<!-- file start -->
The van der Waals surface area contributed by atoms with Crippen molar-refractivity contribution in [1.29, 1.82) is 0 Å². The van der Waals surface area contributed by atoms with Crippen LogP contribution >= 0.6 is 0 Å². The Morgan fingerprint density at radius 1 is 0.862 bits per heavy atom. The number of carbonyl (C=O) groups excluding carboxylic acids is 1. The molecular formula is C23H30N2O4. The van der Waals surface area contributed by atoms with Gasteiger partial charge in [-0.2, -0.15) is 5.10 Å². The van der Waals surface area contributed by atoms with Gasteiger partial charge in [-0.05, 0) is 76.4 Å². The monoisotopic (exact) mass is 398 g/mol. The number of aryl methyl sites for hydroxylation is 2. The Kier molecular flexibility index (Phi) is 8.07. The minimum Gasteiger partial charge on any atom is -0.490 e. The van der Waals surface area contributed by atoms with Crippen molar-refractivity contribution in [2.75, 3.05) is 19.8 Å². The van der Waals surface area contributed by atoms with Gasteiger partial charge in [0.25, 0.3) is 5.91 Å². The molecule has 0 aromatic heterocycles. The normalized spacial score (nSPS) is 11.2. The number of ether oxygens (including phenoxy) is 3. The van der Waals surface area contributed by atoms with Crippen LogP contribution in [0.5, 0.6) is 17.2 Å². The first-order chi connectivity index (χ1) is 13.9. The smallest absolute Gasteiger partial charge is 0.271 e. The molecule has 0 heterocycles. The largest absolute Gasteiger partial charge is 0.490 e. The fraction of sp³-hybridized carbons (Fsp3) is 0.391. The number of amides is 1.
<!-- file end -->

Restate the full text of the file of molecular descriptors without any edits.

The van der Waals surface area contributed by atoms with Crippen molar-refractivity contribution in [1.29, 1.82) is 0 Å². The van der Waals surface area contributed by atoms with Crippen LogP contribution >= 0.6 is 0 Å². The Morgan fingerprint density at radius 1 is 0.862 bits per heavy atom. The number of carbonyl (C=O) groups excluding carboxylic acids is 1. The molecular formula is C23H30N2O4. The van der Waals surface area contributed by atoms with Gasteiger partial charge in [-0.2, -0.15) is 5.10 Å². The van der Waals surface area contributed by atoms with Gasteiger partial charge in [-0.05, 0) is 76.4 Å². The monoisotopic (exact) mass is 398 g/mol. The number of aryl methyl sites for hydroxylation is 2. The Kier molecular flexibility index (Phi) is 8.07. The minimum Gasteiger partial charge on any atom is -0.490 e. The van der Waals surface area contributed by atoms with Crippen molar-refractivity contribution in [2.75, 3.05) is 19.8 Å². The van der Waals surface area contributed by atoms with Gasteiger partial charge in [0.25, 0.3) is 5.91 Å². The molecule has 0 aromatic heterocycles. The normalized spacial score (nSPS) is 11.2. The number of ether oxygens (including phenoxy) is 3. The van der Waals surface area contributed by atoms with Crippen LogP contribution in [0.5, 0.6) is 17.2 Å². The first-order chi connectivity index (χ1) is 13.9. The smallest absolute Gasteiger partial charge is 0.271 e. The molecule has 0 heterocycles. The largest absolute Gasteiger partial charge is 0.490 e. The fraction of sp³-hybridized carbons (Fsp3) is 0.391. The number of amides is 1.